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Why super-injunctions are good

Submitted by Matthew on 18 May, 2011 - 10:19

It is rare to find an issue that unites all of the press — left, right and centre. Still harder when that issue is considered controversial, involving complex moral and legal issues. How then to explain the unanimity of the press? The matter under discussion is the use of so-called “super-injunctions” to prevent the publication of sex scandal stories involving celebrities.

The daily diet of the British tabloids is stodgy with tales of which premiership footballer slept with which model and which C-list soap star is having it off with which “Big Brother” housemate. Hence the outrage that they can be “gagged” by the courts.

But the problem with premiership footballers, famous actors and performers is that they are rich and can call on great resources when they are desperate to defend their reputations or hold their relationships and families together under the strain of infidelity. Although they are victims of tabloid culture, they are also one of the very few social groups powerful enough to prevent the papers from printing exactly what they want regardless of the consequences.

According to the Telegraph, at least 80 celebrities have obtained what that paper calls “gagging orders” in British courts over the last six years.

Does any of this matter to socialists? The way in which this debate is being framed encourages us to think of it as a conflict between free speech and freedom of the press on the one hand and the power of the rich and famous on the other. All other things being equal, a libertarian socialist would be for the right of the press to print stories irrespective of whether we agree with them or are comfortable with the content.

The Mirror emphasised this side of the debate with a survey showing that “eight out of 10 people believe the use of ‘super-injunctions’ against the press shows there is one law for the rich, another for the rest of us.” It turns out that the survey was paid for by the Mirror! Nonetheless, they are sure that the result will “fuel the furore over the gagging orders which wealthy celebrities use to hide their indiscretions”.

I don’t have the breadth and diversity of friends that would keep me in touch with all of the feelings of readers of the Sun, Mirror and Telegraph, but I get around a bit most weeks and I haven’t detected any furore at all about super-injunctions.

On a personal level I would like to see many, many more court orders preventing the publication of accounts of the sexual indiscretions of celebrities. Their privacy would be protected and, no matter how rich, I think they have rights too. But that would not be the only gain. It might also mean that some of these celebrities will get less casual sex than they do now!

If there was little chance of selling salacious (though usually tired and predictable) details to the press that would be a good thing. These stories are “bread and circuses” of the worst kind, demeaning their readers almost as much as their victims. They, and celebrity gossip in general, have been a huge factor in the evolution of a mass newspaper market which barely deals in news and politics at all.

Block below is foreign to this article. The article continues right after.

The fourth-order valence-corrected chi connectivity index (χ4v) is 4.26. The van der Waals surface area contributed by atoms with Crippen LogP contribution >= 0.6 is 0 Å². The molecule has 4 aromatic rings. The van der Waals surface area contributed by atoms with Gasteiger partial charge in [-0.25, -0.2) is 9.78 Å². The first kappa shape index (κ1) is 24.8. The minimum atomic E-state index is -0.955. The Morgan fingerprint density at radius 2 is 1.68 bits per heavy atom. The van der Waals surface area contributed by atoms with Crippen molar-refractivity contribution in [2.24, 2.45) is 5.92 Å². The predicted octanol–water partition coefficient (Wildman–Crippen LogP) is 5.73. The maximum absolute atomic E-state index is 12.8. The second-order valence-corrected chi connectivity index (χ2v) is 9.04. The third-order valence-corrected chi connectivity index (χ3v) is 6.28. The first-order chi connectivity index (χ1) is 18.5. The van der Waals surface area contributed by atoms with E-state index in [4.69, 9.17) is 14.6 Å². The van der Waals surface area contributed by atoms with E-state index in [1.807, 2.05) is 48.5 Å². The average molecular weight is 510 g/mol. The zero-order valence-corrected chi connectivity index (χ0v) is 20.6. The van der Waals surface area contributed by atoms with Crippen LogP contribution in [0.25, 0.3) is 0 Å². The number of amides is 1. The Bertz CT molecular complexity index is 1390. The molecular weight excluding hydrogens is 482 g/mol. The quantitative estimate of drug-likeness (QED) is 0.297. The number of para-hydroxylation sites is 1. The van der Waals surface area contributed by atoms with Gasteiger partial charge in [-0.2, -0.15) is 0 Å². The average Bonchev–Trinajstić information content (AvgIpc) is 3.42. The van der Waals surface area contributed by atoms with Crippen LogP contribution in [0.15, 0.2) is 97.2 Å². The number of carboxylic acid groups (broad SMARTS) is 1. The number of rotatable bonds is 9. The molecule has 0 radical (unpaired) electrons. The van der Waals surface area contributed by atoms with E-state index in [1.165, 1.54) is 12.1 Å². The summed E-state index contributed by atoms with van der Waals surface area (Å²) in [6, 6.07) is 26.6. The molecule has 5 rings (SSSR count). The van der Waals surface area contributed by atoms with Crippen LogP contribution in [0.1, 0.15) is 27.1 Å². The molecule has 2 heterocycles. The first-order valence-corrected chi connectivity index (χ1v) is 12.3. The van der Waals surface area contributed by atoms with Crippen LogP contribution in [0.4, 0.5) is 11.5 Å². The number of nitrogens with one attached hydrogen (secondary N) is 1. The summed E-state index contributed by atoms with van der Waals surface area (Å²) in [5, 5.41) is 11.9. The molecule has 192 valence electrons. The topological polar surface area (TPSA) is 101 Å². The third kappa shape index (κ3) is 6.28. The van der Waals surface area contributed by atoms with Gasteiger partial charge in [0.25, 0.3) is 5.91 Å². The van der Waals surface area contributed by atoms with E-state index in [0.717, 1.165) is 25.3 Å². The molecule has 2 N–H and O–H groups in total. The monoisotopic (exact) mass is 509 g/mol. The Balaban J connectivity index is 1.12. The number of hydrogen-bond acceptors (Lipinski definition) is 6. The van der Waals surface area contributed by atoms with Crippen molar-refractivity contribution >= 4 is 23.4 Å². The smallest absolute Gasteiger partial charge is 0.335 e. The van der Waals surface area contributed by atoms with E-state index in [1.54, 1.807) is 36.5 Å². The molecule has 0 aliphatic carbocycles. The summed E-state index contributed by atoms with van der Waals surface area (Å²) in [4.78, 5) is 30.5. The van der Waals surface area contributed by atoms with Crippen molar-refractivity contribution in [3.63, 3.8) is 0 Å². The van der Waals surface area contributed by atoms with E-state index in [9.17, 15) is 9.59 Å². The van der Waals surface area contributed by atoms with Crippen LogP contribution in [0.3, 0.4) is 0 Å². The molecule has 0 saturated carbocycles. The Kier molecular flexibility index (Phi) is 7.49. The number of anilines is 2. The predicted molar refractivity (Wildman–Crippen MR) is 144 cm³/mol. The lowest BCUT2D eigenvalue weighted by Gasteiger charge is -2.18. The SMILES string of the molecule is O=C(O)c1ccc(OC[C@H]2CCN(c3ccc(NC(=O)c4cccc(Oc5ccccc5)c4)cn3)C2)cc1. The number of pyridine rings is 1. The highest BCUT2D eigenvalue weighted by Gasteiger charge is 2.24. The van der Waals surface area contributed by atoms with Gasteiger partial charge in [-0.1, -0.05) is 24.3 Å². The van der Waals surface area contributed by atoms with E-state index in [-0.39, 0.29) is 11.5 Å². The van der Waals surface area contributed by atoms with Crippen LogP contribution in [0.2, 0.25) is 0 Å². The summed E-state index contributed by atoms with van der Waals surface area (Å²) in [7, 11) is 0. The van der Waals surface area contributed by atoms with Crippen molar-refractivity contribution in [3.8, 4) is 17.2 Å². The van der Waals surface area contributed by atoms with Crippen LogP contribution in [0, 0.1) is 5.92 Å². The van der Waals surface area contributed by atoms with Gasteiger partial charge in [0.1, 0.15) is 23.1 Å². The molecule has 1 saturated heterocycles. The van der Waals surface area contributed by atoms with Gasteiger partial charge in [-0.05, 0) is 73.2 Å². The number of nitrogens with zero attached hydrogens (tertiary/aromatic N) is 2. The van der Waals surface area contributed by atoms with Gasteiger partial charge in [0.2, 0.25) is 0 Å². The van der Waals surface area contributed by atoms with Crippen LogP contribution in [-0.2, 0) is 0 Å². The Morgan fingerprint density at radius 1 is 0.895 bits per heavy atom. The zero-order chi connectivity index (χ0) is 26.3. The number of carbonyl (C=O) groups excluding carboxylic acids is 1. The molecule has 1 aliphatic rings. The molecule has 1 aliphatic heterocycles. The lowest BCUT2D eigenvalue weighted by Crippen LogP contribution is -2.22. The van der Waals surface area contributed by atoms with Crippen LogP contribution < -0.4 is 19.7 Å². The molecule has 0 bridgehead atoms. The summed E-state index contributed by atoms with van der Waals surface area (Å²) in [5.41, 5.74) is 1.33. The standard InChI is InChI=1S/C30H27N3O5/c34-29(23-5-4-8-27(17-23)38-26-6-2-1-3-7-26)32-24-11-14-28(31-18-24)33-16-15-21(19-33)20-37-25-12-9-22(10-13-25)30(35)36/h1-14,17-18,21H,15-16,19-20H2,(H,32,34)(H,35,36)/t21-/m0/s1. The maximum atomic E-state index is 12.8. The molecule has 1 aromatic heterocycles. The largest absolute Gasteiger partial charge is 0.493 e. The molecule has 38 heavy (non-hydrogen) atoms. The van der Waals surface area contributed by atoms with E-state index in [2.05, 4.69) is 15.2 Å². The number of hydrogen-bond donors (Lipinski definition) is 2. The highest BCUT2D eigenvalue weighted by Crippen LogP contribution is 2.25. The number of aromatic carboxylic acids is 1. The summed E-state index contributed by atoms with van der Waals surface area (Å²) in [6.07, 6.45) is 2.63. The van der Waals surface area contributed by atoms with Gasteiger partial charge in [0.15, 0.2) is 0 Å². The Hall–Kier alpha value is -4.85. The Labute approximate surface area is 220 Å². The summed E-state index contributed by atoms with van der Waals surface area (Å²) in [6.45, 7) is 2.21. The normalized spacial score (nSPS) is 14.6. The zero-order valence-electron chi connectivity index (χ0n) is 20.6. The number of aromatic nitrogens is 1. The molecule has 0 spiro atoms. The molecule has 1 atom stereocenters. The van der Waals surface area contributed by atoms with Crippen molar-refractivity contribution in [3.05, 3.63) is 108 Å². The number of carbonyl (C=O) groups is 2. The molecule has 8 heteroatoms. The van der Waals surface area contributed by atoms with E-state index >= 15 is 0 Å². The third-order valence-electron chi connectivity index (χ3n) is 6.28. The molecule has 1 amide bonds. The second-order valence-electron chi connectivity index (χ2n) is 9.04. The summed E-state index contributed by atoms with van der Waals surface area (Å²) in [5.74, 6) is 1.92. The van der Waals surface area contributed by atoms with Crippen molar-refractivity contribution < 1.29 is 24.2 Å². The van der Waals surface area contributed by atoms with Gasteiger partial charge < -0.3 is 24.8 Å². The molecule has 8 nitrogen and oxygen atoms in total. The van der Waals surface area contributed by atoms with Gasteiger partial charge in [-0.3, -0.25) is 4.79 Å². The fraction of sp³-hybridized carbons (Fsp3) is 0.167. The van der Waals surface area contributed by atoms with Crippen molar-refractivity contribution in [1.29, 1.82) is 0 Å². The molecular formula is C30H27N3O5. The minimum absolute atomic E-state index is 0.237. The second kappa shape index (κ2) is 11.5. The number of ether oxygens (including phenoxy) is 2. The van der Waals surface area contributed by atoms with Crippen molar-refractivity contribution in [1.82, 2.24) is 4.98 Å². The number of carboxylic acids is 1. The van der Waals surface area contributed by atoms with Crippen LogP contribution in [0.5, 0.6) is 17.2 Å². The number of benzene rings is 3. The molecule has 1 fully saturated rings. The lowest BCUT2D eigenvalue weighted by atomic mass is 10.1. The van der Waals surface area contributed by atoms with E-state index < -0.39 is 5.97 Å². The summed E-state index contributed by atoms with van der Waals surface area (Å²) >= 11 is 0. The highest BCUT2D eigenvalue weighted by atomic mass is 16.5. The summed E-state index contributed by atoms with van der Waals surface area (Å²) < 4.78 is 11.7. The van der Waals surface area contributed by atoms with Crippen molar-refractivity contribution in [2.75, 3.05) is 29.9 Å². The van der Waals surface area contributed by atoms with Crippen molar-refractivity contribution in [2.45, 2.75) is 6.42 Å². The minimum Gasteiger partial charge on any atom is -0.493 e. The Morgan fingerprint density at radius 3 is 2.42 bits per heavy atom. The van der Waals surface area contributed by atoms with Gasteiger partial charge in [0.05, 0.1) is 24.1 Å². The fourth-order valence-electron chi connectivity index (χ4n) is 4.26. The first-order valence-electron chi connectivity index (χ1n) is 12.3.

There is nothing natural or inevitable about this evolution. I was brought up in a council house by working-class parents neither of whom had an education beyond 16. Newspapers were, nevertheless, a sacred part of every day and silence descended on our front room when the news came on the TV or radio. It may not have been a typical household on our estate, but it wasn’t particularly rare either. Interest in the world is as likely and can be as enthusiastic in working-class homes as in those of the wealthy and more privileged or formally educated.

In recent decades newspapers produced for the mass market have moved decisively downmarket. The replacement of news by celebrity scandal is a significant factor in disarming and sedating our class. And it is this exclusion of our class from politics — much more than freedom of the press — that is at stake in this debate.

And the broadsheet press, which itself occasionally dips a voyeuristic toe into celeb culture, is entirely comfortable with a class division of labour within which they provide serious news to the people who need it while the rest make do with comics.

The serious case that they make against injunctions — that they can be used by big corporations to block stories about corrupt practices — could be taken care of by a far better, clearer law.

You can see how much the British press really values free speech by observing their reaction to the breaching of court orders on Twitter, social networks and blogs.

Anarchy! they cry. Let us print this stuff or it will get out but in the most unreliable and damaging way.

What worries them is that rumours and gossip are circulated without the chance for anyone to profit by it. What is the point of paying reporters to collect dirt only to find it published by freelance gossips on platforms they do not control and from which they cannot profit?

I would like to think that the future of celebrity gossip is to be published that way so that it becomes indecipherable noise which no-one listens to properly.

As ever the media barons are less interested in genuine press freedom than in maintaining their power to shape what is considered news and what is judged to be in the “public interest”. The fact that there is a challenge to this agenda, even if it comes from some wealthy footballers and actors, is on the whole a good thing.

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